Author: Tamara Colloff-Bennett

Beatrix Potter’s Affable Animals

Her Creative World

The rabbit Peter, the hedgehog Mrs. Tiggy-Winkle, the frog Mr. Jeremy Fisher, the cat Simpkin, the duck Jemima Puddle-duck, the mice Tom Thumb and Hunca Munca, the red squirrel Nutkin, the tortoise Ptolemy, the guinea pig Tuppenny: Children and adults alike have been enchanted by these and other animal characters that Beatrix Potter created for her children’s picture books.

Beatrix’s Love of Guinea Pigs

A lesser-known fact about Beatrix is that she was also a fan of cavies (i.e., the name of the rodent species of which guinea pigs are members).

At about the age of 24 in her booklet of illustrated verse entitled Our Dear Relations, she featured a family of them eating dinner, in typical Beatrix Potter fashion complete with a guinea pig Mom sitting at the head of the table ladling out the youngsters’ food.

Three years later in 1893 and at a point when she still didn’t own any guinea pigs herself, Beatrix borrowed a friend’s long-haired guinea pigs as models for a card, cavies who were of the same long-haired ‘Abyssinian’ guinea pig breed like the one in the photograph here.

Long-Haired ‘Abyssinian’ Guinea Pig - Quillcards Ecard
Long-Haired ‘Abyssinian’ Guinea Pig - Quillcards Ecard

That same year she also drew a quartet of guinea pigs carrying garden tools, en route to fixing up their own garden.

Her affection for the animals continued when in 1903 she wrote her tale of Tuppenny.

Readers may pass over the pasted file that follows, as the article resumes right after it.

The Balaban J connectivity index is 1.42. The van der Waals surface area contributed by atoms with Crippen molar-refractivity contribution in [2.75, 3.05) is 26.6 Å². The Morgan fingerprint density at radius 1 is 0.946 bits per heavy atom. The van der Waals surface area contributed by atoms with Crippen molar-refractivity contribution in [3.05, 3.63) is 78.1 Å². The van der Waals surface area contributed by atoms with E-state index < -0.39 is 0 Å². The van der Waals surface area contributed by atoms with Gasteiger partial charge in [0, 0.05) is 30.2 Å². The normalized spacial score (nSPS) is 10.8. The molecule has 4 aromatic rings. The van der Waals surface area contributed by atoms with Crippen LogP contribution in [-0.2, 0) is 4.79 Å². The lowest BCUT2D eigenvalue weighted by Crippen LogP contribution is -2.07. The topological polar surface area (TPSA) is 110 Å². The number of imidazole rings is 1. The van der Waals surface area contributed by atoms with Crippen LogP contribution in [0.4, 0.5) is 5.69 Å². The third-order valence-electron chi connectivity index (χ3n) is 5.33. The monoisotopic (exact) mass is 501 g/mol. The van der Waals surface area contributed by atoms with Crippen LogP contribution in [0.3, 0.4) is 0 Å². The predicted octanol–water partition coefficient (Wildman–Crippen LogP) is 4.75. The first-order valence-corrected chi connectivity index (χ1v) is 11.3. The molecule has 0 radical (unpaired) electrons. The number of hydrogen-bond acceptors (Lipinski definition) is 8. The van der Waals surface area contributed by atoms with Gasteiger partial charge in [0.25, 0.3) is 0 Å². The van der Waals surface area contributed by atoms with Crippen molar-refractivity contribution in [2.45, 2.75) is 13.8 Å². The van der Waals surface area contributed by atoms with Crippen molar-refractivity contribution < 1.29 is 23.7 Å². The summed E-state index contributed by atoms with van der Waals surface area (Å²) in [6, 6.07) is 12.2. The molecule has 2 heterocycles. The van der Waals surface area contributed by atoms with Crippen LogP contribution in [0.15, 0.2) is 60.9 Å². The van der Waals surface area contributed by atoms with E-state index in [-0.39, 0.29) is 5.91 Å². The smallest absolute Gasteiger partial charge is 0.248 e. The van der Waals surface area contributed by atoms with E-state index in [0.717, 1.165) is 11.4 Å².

Tuppenny and Gulliver’s Travels

When an American publisher from Philadelphia visited her in 1929, he persuaded her to produce another book which he would publish especially for her American public, that is a novel for older children which Beatrix would call The Fairy Caravan and in which she would star the guinea pig Tuppeny from her earlier tale.

Tuppenny is a short-haired guinea pig breed called an ‘agouti,’ and in this novel the author would show her political persuasions.

Just like satirist Jonathan Swift (1667-1745) set his book Gulliver’s Travels in a fantasy world but used the story to make fun of the snobbery of English society, Beatrix did the same with her town of Marmalade in which the Abyssinian cavies who have long hair and side whiskers look down on the common short-haired guinea pigs.

‘The Amiable Guinea-pig’

An Abyssinian guinea pig served as the model of another illustration that appeared in Beatrix’s Appley Dapply’s Nursery Rhymes which she wrote in 1917.

Entitled ‘The Amiable Guinea-pig’, you can see an illustration of it a the V&A on line Collection section of the Victoria & Albert Museum in London.

The Author’s Early Years

Beatrix knew the world of privilege intimately. Born in 1866 and christened Helen Beatrix Potter, she grew up in a wealthy, strict Victorian English family with her father Rupert Potter, her mother Helen Leech, and her brother Bertram.

Where did Beatrix get the idea of making animals the stars of her stories?

The answer lies in the life that she led, her parents’ own artistic backgrounds and influences on her, and her strong love for her pets – many of whom became models for characters of her books.

The Influences of Her Upper-Class Victorian Family

In keeping with the norm for upper-class English families of the time, Beatrix was schooled at home and attended to by a legion of servants and a nanny.

Both of her parents liked to paint, and her father was an accomplished amateur photographer at a time when photography was a relatively new art. Along with photographing landscapes and the family, Rupert photographed sitters for Sir John Everett Millais, a leading British painter of the time.